It’s a sad situation when a 95-year-old woman is forced to turn to painting and selling her artwork to avoid being fired from an assisted living facility.
Patricia Barnett, who turns 96 in October, has accumulated a lifetime of civic service.
She’s delivered Meals on Wheels, supported a shelter for abused women, donated her talents as a graphic artist to nonprofit causes. Over the years, the Cornell University graduate has campaigned for social rights, clean water and other environmental issues.
Specifically, her resume shows a history of fighting for housing for the needy, both as the former president of a New York agency set up solely to fund affordable housing and as head of the League of Women. Voters from her state, through which she also campaigned for fair rents and social housing.
Now the 49-year-old San Diego resident finds herself in desperate need of those services she has spent years trying to obtain for others.
Barnett’s civil service legacy was carried on in San Diego by his son, Scott Barnett, a familiar face in the local community.
He was a member of the Del Mar City Council at 21, led the San Diego County Taxpayers Association when it created its Golden Fleece and Watchdog awards to expose government boondoggles and try to control spending.
He founded a research service called Taxpayers Advocate and served four years on the San Diego Unified School District Board.
Scott’s mother lived with him in his old age. But four falls in 2016, failing health and increasing frailty have made assisted living and ongoing care a necessity. Now she lacks money.
Barnett spent his life being frugal and conservative with his finances, running a small graphic design business, saving for retirement, and paying long-term health insurance premiums. But she couldn’t predict the stock market crash of 2008, nor did she plan to live to be 90.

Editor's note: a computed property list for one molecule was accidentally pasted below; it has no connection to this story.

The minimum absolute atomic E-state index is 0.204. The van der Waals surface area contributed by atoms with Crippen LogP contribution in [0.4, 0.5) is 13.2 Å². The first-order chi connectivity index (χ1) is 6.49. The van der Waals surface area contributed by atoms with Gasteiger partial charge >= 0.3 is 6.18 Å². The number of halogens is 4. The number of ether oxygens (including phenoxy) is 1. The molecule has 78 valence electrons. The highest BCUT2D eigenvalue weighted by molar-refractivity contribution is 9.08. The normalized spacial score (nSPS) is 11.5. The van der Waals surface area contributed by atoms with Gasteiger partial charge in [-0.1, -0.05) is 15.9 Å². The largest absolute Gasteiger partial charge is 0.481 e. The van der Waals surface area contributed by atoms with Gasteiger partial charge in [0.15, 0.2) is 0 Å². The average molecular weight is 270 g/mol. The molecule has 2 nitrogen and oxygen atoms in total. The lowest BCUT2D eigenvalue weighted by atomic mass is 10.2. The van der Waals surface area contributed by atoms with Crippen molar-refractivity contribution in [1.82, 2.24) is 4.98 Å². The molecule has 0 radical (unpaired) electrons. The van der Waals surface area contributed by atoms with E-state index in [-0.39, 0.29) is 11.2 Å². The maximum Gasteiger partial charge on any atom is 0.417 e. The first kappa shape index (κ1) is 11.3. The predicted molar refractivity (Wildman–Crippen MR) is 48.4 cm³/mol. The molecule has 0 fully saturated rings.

In desperation, Scott, along with his brother, David, and sister, Catherine Anderson, set up a GoFundMe campaign in late April to help their mother with food, rent and basic bills. To date, he has generated just over $3,000.
Barnett explained in his GoFundMe appeal, “The economic crash of 2008 wiped out half of my savings and forced me to sell my house. Now the rest of my savings and my long-term care insurance policy are gone. exhausted.
Her long-term health insurance coverage ended in April, leaving her mostly dependent on her monthly Social Security check of about $2,300 to pay for some medical bills and a monthly assisted living bill from around $5,700.
“After a life of self-sufficiency, I ask for your help to stay on assisted living,” she wrote.
Barnett’s kids originally added information about her community service career to her GoFundMe bio, but she forced them to delete it: ‘She didn’t want us to brag about her,’ says Scott .
Its touching appeal surely represents the parenting story of many of today’s baby boomers and Gen-Xers. These are seniors who have worked and saved throughout their lives, but have been overwhelmed by cost-of-living inflation and the rising cost of goods as a result of the pandemic.